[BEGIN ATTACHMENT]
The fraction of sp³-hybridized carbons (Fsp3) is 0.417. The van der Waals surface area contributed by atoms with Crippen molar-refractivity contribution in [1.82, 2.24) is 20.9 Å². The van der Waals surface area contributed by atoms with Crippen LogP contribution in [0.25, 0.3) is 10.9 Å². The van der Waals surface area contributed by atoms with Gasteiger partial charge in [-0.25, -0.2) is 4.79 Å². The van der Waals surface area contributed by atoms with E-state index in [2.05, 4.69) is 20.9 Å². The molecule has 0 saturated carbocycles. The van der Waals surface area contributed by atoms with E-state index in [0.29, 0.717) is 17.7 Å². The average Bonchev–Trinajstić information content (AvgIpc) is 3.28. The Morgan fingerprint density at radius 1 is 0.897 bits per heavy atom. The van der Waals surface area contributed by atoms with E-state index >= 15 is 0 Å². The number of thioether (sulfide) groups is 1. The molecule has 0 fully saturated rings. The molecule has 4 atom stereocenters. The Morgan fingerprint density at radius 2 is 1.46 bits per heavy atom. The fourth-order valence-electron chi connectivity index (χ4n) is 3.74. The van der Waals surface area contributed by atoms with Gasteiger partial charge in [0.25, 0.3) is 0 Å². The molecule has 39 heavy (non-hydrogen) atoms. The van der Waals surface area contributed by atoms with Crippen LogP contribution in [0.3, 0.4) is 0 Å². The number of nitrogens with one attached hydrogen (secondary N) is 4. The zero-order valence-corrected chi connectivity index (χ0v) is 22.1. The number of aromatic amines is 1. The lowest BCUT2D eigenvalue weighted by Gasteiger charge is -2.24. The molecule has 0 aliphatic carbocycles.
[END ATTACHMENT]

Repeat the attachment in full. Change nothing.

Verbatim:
The fraction of sp³-hybridized carbons (Fsp3) is 0.417. The van der Waals surface area contributed by atoms with Crippen molar-refractivity contribution in [1.82, 2.24) is 20.9 Å². The van der Waals surface area contributed by atoms with Crippen LogP contribution in [0.25, 0.3) is 10.9 Å². The van der Waals surface area contributed by atoms with Gasteiger partial charge in [-0.25, -0.2) is 4.79 Å². The van der Waals surface area contributed by atoms with E-state index in [2.05, 4.69) is 20.9 Å². The molecule has 0 saturated carbocycles. The van der Waals surface area contributed by atoms with E-state index in [0.29, 0.717) is 17.7 Å². The average Bonchev–Trinajstić information content (AvgIpc) is 3.28. The Morgan fingerprint density at radius 1 is 0.897 bits per heavy atom. The van der Waals surface area contributed by atoms with E-state index >= 15 is 0 Å². The number of thioether (sulfide) groups is 1. The molecule has 0 fully saturated rings. The molecule has 4 atom stereocenters. The Morgan fingerprint density at radius 2 is 1.46 bits per heavy atom. The fourth-order valence-electron chi connectivity index (χ4n) is 3.74. The van der Waals surface area contributed by atoms with Gasteiger partial charge in [0.25, 0.3) is 0 Å². The molecule has 39 heavy (non-hydrogen) atoms. The van der Waals surface area contributed by atoms with Crippen LogP contribution in [0.3, 0.4) is 0 Å². The number of nitrogens with one attached hydrogen (secondary N) is 4. The zero-order valence-corrected chi connectivity index (χ0v) is 22.1. The number of aromatic amines is 1. The lowest BCUT2D eigenvalue weighted by Gasteiger charge is -2.24. The molecule has 0 aliphatic carbocycles.